Freeze-drying procedure. Freeze-drying was performed with a "FTS Lyostar II" laboratory-scale freeze dryer with the latest version of SMART freeze-dryer software, which also collects MTM data for a user-predefined recipe (Auto-MTM). Three milliliters of solution were filled into 112 20-mL serum tubing vials (Wheaton, Millville, NY) (vial inner area: 5.74 cm2). Vials were placed hexagonally on the middle shelf of the freeze dryer, using one row of empty vials for shielding. Aluminum foil was placed adjacent to the front door inside the chamber to minimize radiation effects. The first cycle used SMART software to obtain a cycle recipe for the product and experimental conditions (Tc= –32 °C, safety margin: 2 °C). The cycle recipe obtained from the SMART run was adjusted to facilitate scale-up conditions (constant shelf temperature over time profile during primary drying). Subsequent runs were performed based on this improvement and then modified for shelf temperature (Ts ± 5 °C), chamber pressure (Pc: 62–200 mTorr), and solute concentration (50–200 mg/mL). T p and R p data were recorded and analyzed to describe the influence of the process variations and total solid content on the product morphology.
Freeze-dry microscopy (FDM). Collapse temperatures (Tc) were determined using a "FDCS 196" freeze-drying stage (Linkam Scientific Instruments, Surrey, UK) and an "Axio Imager" microscope (Zeiss, Göttingen, Germany). Images were captured with a 1.3 MPix digital camera and analyzed using "LinkSys" (Linkam) software. The protocol applied was a standard procedure reported in the literature (7, 8). Onset of collapse for the sucrose was determined as follows:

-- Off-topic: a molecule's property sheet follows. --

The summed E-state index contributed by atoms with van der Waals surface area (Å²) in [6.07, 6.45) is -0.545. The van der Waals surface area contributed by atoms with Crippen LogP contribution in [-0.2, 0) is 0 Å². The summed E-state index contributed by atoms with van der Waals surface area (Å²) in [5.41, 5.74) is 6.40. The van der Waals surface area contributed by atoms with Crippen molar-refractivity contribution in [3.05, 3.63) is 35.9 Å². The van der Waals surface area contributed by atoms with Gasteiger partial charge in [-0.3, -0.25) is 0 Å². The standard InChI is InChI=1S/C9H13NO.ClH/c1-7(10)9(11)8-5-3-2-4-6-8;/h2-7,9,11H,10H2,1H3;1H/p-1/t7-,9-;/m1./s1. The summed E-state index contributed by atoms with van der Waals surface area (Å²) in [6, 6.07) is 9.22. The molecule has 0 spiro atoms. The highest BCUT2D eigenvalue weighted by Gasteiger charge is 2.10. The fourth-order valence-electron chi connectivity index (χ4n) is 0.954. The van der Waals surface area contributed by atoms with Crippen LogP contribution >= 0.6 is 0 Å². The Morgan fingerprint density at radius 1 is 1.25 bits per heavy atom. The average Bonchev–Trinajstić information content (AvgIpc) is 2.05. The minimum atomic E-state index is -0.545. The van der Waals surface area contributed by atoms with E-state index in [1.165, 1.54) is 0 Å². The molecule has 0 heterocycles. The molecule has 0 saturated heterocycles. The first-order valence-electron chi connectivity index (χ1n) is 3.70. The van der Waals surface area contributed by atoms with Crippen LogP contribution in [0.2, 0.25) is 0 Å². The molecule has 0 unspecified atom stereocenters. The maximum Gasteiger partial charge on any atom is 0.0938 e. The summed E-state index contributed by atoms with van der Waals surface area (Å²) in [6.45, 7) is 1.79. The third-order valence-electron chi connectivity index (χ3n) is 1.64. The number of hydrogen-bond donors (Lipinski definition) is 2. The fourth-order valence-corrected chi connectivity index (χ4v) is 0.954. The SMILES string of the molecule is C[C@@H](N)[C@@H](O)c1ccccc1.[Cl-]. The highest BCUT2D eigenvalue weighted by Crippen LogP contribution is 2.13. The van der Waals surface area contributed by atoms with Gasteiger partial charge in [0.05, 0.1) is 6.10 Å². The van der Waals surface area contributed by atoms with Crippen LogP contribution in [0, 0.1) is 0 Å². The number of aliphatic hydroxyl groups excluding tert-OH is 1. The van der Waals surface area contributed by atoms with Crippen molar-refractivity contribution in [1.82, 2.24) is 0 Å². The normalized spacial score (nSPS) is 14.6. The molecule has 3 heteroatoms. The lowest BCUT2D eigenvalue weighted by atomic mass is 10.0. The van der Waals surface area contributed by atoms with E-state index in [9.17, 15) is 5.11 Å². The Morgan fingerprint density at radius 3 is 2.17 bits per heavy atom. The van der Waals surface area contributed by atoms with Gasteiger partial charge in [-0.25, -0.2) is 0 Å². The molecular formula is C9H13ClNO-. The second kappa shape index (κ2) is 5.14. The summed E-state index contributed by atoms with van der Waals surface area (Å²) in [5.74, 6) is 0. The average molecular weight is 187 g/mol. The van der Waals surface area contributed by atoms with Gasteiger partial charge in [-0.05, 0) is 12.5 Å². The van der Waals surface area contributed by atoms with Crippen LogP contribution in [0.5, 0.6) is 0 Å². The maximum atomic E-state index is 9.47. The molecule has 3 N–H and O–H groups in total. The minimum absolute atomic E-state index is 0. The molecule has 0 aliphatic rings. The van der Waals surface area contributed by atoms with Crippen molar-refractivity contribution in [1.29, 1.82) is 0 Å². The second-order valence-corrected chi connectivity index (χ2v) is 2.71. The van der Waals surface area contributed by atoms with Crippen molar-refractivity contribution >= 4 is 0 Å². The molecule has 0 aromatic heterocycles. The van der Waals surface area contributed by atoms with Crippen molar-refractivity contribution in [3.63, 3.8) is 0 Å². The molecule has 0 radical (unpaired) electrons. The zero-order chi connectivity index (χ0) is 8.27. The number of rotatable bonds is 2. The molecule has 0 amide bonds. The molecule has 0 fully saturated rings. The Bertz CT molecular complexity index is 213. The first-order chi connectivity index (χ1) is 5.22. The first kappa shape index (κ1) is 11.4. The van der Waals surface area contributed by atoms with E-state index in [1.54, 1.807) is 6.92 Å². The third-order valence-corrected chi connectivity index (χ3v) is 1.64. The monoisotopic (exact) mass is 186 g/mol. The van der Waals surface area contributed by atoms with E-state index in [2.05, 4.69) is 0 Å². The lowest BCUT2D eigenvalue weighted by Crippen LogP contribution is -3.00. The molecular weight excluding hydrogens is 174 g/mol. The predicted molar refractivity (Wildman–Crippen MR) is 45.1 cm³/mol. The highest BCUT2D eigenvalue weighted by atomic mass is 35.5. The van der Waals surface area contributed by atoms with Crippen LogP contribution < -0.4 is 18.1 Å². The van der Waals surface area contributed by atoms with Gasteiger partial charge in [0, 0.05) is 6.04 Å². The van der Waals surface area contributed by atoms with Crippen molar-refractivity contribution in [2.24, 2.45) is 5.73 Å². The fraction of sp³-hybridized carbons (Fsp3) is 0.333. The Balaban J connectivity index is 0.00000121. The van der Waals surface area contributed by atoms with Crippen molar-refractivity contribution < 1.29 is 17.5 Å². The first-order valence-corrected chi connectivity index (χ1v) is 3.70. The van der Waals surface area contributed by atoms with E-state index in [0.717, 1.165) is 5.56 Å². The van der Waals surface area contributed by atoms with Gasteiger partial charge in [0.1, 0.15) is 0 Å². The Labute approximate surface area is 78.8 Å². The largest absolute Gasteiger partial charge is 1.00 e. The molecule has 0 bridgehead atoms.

50 mg/mL: Tc = –34°C
100 mg/mL: Tc = –32 °C
200 mg/mL: Tc = –32 °C.
Scanning electron microscopy (SEM). Lyophilized samples were broken into pieces, fixed on aluminum stubs and then carefully gold-sputtered at 20 mA/5 kV (Hummer JR Technics) for about 30 s. Cake morphology was then examined using an Amray 1810 T scanning electron microscope (SEMTech Solutions, CITY, MA) at 20 kV.
Results and discussion